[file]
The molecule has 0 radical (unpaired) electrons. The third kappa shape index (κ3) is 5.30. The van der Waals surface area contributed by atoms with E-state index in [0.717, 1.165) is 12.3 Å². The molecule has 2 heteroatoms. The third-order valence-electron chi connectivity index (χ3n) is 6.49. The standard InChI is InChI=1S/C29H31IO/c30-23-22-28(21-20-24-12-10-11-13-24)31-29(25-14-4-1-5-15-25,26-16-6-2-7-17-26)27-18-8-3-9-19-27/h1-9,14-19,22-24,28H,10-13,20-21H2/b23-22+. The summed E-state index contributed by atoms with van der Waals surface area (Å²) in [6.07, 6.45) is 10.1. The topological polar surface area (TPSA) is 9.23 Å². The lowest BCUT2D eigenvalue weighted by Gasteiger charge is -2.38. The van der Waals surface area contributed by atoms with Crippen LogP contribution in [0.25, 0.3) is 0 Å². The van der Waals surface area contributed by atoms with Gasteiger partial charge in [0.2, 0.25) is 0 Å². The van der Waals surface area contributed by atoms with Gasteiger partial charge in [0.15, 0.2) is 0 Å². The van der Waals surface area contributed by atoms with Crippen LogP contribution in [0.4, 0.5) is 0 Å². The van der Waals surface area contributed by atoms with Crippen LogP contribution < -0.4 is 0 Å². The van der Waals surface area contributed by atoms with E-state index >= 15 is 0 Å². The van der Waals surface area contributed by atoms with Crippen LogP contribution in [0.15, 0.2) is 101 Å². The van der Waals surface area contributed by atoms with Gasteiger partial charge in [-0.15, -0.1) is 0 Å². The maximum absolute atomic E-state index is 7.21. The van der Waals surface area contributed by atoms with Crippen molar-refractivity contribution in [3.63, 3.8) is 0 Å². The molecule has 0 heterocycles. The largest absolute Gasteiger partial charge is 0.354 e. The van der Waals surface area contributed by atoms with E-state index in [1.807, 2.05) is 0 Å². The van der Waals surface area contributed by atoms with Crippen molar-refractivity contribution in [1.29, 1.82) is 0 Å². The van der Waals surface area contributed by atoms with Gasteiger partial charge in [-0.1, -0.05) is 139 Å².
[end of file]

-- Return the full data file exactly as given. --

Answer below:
The molecule has 0 radical (unpaired) electrons. The third kappa shape index (κ3) is 5.30. The van der Waals surface area contributed by atoms with E-state index in [0.717, 1.165) is 12.3 Å². The molecule has 2 heteroatoms. The third-order valence-electron chi connectivity index (χ3n) is 6.49. The standard InChI is InChI=1S/C29H31IO/c30-23-22-28(21-20-24-12-10-11-13-24)31-29(25-14-4-1-5-15-25,26-16-6-2-7-17-26)27-18-8-3-9-19-27/h1-9,14-19,22-24,28H,10-13,20-21H2/b23-22+. The summed E-state index contributed by atoms with van der Waals surface area (Å²) in [6.07, 6.45) is 10.1. The topological polar surface area (TPSA) is 9.23 Å². The lowest BCUT2D eigenvalue weighted by Gasteiger charge is -2.38. The van der Waals surface area contributed by atoms with Crippen LogP contribution in [0.25, 0.3) is 0 Å². The van der Waals surface area contributed by atoms with Gasteiger partial charge in [0.2, 0.25) is 0 Å². The van der Waals surface area contributed by atoms with Gasteiger partial charge in [0.15, 0.2) is 0 Å². The van der Waals surface area contributed by atoms with Crippen LogP contribution in [0.4, 0.5) is 0 Å². The van der Waals surface area contributed by atoms with Crippen LogP contribution < -0.4 is 0 Å². The van der Waals surface area contributed by atoms with E-state index >= 15 is 0 Å². The van der Waals surface area contributed by atoms with Crippen LogP contribution in [0.15, 0.2) is 101 Å². The van der Waals surface area contributed by atoms with Gasteiger partial charge in [-0.15, -0.1) is 0 Å². The maximum absolute atomic E-state index is 7.21. The van der Waals surface area contributed by atoms with Crippen molar-refractivity contribution in [3.63, 3.8) is 0 Å². The molecule has 0 heterocycles. The largest absolute Gasteiger partial charge is 0.354 e. The van der Waals surface area contributed by atoms with E-state index in [1.807, 2.05) is 0 Å². The van der Waals surface area contributed by atoms with Crippen molar-refractivity contribution in [1.29, 1.82) is 0 Å². The van der Waals surface area contributed by atoms with Gasteiger partial charge in [-0.1, -0.05) is 139 Å².